Due to overwhelming indifference, I present the collected Bleedin' Obvious, or the thoughts of Chairman Rogers


#0: When it's too wet to run trains, and you're waiting for the Far Twittering Lt Rly floggle-toggle box spigot flange to arrive from that mail-order company whose workshop is six feet under water, sit down and read the Beginners Guide. Yes, I know you've been modelling trains since 1961 and you can carve eccentric straps out of brass bar with your bare teeth, but I guarantee you'll learn something.


#11: I solve the problem of bottom-light stock and disposal of used AA cells by strappinggroups of four dead cells between the frames of my rolling stock using black sticky tape. Obviously, a similar approach can be used with live cells to provide coach lighting.


#23: For painting those important little parts, it would be hard to beat the Dupli-colour range of car touch-up paints. They cover well, dry quickly and come with their own brush. They even include God's Wonderful Radiance, under the pseudonym of Austin/Morris Brooklands



#43: When working indoors in the winter, set up a plastic test track with 2 foot reverse curves. If you build your stock to take this, it'll be delighted when it gets a run outdoors on the real thing!


#73: I'm just marking up some brass for converting Fowler 4wDM PHLR #2 from outside to inside frames, and I've discovered that Paper Mate Permanent Marker makes a perfect substitute for engineer's blue.

#74: I have wondered for some time, and at tedious length, what the difference is between newbie garden railwaymen now and those of fifteen plus years ago, like myself. Why are they going for train sets, whereas we bodged something together from bits and pieces to get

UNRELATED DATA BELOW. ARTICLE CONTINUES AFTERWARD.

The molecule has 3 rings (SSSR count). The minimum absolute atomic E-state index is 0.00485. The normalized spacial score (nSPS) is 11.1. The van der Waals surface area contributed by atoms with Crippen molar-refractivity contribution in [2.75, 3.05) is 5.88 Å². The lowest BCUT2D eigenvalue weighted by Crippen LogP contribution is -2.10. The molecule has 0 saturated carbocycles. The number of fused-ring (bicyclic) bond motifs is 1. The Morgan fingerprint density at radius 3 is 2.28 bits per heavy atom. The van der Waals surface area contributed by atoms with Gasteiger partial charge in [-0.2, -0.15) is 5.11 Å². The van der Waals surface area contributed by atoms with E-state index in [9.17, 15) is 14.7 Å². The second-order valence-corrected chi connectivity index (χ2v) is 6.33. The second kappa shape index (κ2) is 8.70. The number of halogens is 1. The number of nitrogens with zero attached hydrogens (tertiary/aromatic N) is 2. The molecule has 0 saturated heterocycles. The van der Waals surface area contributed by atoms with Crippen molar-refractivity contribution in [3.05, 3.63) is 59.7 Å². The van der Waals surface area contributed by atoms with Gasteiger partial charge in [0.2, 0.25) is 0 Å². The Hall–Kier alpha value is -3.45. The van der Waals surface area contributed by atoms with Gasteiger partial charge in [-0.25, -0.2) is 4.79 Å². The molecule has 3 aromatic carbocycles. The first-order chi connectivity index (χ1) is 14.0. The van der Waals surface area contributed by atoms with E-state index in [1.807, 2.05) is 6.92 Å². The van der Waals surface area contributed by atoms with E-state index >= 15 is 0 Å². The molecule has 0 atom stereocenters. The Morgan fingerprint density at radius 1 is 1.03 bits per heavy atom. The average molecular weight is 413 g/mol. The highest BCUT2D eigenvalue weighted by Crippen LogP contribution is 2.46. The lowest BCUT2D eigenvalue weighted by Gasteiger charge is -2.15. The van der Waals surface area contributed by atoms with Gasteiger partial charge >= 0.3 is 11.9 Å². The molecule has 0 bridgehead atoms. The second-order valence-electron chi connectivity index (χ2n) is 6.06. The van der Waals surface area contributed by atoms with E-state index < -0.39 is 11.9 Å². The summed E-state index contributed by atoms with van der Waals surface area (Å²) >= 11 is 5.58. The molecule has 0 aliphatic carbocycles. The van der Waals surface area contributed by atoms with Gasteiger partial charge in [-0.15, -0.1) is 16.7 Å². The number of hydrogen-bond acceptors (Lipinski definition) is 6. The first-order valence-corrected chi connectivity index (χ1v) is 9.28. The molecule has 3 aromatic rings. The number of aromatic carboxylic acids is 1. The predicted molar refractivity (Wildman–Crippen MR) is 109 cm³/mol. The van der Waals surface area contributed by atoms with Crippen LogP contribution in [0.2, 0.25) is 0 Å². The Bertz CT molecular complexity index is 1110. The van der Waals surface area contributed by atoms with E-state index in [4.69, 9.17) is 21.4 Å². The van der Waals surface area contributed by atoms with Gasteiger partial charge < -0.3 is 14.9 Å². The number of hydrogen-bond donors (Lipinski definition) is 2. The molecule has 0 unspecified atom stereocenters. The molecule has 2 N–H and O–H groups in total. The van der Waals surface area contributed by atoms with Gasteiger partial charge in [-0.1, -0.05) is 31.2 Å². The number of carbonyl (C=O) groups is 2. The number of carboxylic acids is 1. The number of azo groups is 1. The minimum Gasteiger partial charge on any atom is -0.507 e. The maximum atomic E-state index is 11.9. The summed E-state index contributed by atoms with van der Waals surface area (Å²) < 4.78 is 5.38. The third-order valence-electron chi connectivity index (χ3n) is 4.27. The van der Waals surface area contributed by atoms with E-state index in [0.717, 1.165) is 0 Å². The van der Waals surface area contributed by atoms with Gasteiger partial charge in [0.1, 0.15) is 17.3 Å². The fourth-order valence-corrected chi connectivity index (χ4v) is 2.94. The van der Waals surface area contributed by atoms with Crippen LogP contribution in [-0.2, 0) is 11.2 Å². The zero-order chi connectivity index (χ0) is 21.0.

started in 16mm? The answer is blindingly obvious.


We had run railways before; we had train sets in N, OO, O, and whatever before we became garden railway bodgellers. Many, if not most, of those starting out now in garden railways are running their first ever trains - of course they go for train sets, and of course this pushes them in to the arms of the G-scale (WETI*) manufacturers.

* What Ever That Is


#76: If you want to grow plants on rocks - use stonecrop! Never was a plant given a more accurate common name. Sedums, as they are properly called by those of us with a classical education, positively shun soil in favour of rocky bits. I've seen them growing in frost-shattered quartz on Lundy Island, with no soil in a ten-yard radius. Sedum acre and Sedum album are the two most resilient, in my experience.


#79: If your train keeps derailing, before getting out the track and back-to-back gauges, check that one of your 3-link couplings isn't twisted through 180 degrees.


#80: There's been a lot of discussion on more or less sophisticated ways of temporarily disabling the auto-centring on R/C transmitters, particularly in connection with photographing (or videoing) the trains. I unscrewed one of the self-tappers on the front panel by about 6 turns, and wrapped a rubber band around this and the control lever. It is easy to adjust the tension so the control will stay in neutral or full-forward gear - but will snap back to neutral after reversing.